Low-Income People Driven Into Debt By Letters Of Protection
A man who had recently been in a car accident went to the hospital to have surgery to repair nagging pain in his neck and back. The hospital offered him a lifeline. They said they would cover the costs of the surgery if they could place a lien against the personal injury judgment that was likely to come. The man agreed and the surgery was performed. On his way back home, however, he collapsed in the Uber he was in with his wife. He died. Now, his wife is stuck with the bill and the personal injury case is quashed because the plaintiff is dead. The wife now owes over $100,000 in medical expenses and can do no more than declare bankruptcy to get the bill discharged.
The situation is not uncommon for low-income individuals who have been injured as a result of the negligence of another party. A hospital will offer to provide the necessary medical procedures, but they send you a bill that you cannot compare against other hospital bills or shop around. The bill may be far in excess of what other doctors charge for the same procedure. There is no standard when it comes to medical costs. If your personal injury judgment does not cover the cost of your medical bill, then you’re stuck with the remainder. This is known as a “letter of protection”.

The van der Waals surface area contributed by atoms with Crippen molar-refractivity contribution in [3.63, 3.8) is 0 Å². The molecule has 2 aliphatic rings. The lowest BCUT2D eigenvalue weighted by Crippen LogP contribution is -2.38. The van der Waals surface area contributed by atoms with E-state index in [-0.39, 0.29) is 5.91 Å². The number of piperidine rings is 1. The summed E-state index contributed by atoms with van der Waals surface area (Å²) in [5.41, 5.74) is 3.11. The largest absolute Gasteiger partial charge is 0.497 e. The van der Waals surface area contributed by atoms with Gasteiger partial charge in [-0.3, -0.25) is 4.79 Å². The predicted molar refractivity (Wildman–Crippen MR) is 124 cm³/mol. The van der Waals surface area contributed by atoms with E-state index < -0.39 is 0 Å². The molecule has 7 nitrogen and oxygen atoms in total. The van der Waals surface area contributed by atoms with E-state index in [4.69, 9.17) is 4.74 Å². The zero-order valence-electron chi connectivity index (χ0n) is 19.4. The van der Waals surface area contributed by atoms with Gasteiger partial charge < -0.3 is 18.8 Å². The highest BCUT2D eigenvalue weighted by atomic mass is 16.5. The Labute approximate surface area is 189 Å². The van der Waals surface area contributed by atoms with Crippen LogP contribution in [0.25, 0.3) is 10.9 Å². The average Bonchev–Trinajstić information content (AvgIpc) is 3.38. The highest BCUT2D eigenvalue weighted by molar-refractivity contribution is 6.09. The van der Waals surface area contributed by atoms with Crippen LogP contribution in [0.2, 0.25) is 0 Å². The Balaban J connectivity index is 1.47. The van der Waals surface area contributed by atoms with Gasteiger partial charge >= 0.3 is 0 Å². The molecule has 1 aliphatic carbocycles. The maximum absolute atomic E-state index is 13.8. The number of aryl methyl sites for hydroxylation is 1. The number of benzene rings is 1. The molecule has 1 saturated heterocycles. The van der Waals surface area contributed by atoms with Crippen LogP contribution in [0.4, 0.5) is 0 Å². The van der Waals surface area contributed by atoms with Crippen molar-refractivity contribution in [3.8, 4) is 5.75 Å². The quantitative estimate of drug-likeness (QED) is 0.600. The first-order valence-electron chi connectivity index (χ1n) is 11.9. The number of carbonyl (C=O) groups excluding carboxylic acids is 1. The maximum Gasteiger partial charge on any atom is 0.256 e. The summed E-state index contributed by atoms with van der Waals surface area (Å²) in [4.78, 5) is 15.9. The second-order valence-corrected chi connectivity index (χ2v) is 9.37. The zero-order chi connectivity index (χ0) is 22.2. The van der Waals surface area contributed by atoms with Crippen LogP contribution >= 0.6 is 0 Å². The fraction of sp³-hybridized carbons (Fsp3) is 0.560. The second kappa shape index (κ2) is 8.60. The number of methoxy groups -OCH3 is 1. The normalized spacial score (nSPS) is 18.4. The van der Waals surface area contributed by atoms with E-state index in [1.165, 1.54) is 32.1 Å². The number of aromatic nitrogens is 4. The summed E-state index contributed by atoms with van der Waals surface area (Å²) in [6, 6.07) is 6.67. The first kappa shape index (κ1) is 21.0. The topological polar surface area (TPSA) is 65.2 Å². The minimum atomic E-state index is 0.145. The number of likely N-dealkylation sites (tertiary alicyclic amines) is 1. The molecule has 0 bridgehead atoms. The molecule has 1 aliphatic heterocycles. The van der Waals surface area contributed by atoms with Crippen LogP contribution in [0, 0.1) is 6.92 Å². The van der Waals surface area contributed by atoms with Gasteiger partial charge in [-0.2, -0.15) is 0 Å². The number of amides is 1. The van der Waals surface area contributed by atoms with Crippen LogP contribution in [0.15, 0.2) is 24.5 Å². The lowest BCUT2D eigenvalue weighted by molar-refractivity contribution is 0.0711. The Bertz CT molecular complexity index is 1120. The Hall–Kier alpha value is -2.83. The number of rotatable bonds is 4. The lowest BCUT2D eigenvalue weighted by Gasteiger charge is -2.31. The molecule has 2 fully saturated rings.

Are letters of protection good or bad?
Eh. You’re taking a gamble, but so are the hospitals. In many cases, the hospitals will wait years for the personal injury case to settle before they can collect any money. The bill is not guaranteed to be recovered in its entirety by your attorney which creates the problem. Low-income people are more likely to get stuck with an unpayable bill than their richer counterparts, but isn’t that always the case? That’s what the hospitals that accept LOPs believe. They think they’re doing a favor to poor people by extending them a line of credit. But the LOPs are legally binding and there is no incentive or pressure you can place on the hospital to renegotiate them. At that point, the only lawyer who can help you is a bankruptcy lawyer. The medical debt can be discharged in bankruptcy, and often is, resulting in considerable risk for the hospital. So, both parties take a risk, but only one party is likely to be driven into bankruptcy due to the arrangement.
In other words, it’s not good or bad, but your circumstances can make it bad. If, for example, you die of an unrelated issue to your personal injury lawsuit, the lawsuit will be dismissed because the plaintiff is no longer alive. If the death is related to the injury accident, then that’s a different story. You can fold the action into a wrongful death lawsuit. But that clearly didn’t happen for our plaintiff discussed above. He died and now the judgment is pinned to his estate which is incurred by his wife who has no chance of paying the bill without the personal injury money.
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